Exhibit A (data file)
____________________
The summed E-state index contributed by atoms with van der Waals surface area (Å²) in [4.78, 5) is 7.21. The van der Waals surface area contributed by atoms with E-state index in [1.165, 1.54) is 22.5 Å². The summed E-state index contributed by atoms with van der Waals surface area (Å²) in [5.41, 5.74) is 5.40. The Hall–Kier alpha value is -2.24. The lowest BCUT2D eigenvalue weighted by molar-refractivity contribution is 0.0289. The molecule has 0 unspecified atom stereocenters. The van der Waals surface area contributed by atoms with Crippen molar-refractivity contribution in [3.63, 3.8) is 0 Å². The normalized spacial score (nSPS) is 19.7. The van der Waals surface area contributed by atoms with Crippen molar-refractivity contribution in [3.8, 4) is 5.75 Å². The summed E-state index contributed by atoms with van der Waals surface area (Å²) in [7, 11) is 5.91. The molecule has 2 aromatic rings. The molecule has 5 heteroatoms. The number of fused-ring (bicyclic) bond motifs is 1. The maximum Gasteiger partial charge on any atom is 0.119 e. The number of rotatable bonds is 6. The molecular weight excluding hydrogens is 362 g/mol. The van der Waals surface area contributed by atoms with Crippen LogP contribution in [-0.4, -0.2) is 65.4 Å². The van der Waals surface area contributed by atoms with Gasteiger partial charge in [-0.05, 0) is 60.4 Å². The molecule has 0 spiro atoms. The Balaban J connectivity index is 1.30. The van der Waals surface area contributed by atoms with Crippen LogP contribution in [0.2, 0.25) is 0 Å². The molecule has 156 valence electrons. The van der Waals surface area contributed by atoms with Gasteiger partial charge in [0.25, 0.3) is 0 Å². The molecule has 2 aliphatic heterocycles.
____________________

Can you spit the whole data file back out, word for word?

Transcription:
The summed E-state index contributed by atoms with van der Waals surface area (Å²) in [4.78, 5) is 7.21. The van der Waals surface area contributed by atoms with E-state index in [1.165, 1.54) is 22.5 Å². The summed E-state index contributed by atoms with van der Waals surface area (Å²) in [5.41, 5.74) is 5.40. The Hall–Kier alpha value is -2.24. The lowest BCUT2D eigenvalue weighted by molar-refractivity contribution is 0.0289. The molecule has 0 unspecified atom stereocenters. The van der Waals surface area contributed by atoms with Crippen molar-refractivity contribution in [3.63, 3.8) is 0 Å². The normalized spacial score (nSPS) is 19.7. The van der Waals surface area contributed by atoms with Crippen molar-refractivity contribution in [3.8, 4) is 5.75 Å². The summed E-state index contributed by atoms with van der Waals surface area (Å²) in [7, 11) is 5.91. The molecule has 2 aromatic rings. The molecule has 5 heteroatoms. The number of fused-ring (bicyclic) bond motifs is 1. The maximum Gasteiger partial charge on any atom is 0.119 e. The number of rotatable bonds is 6. The molecular weight excluding hydrogens is 362 g/mol. The van der Waals surface area contributed by atoms with Crippen LogP contribution in [-0.4, -0.2) is 65.4 Å². The van der Waals surface area contributed by atoms with Gasteiger partial charge in [-0.05, 0) is 60.4 Å². The molecule has 0 spiro atoms. The Balaban J connectivity index is 1.30. The van der Waals surface area contributed by atoms with Crippen LogP contribution in [0.2, 0.25) is 0 Å². The molecule has 156 valence electrons. The van der Waals surface area contributed by atoms with Gasteiger partial charge in [0.25, 0.3) is 0 Å². The molecule has 2 aliphatic heterocycles.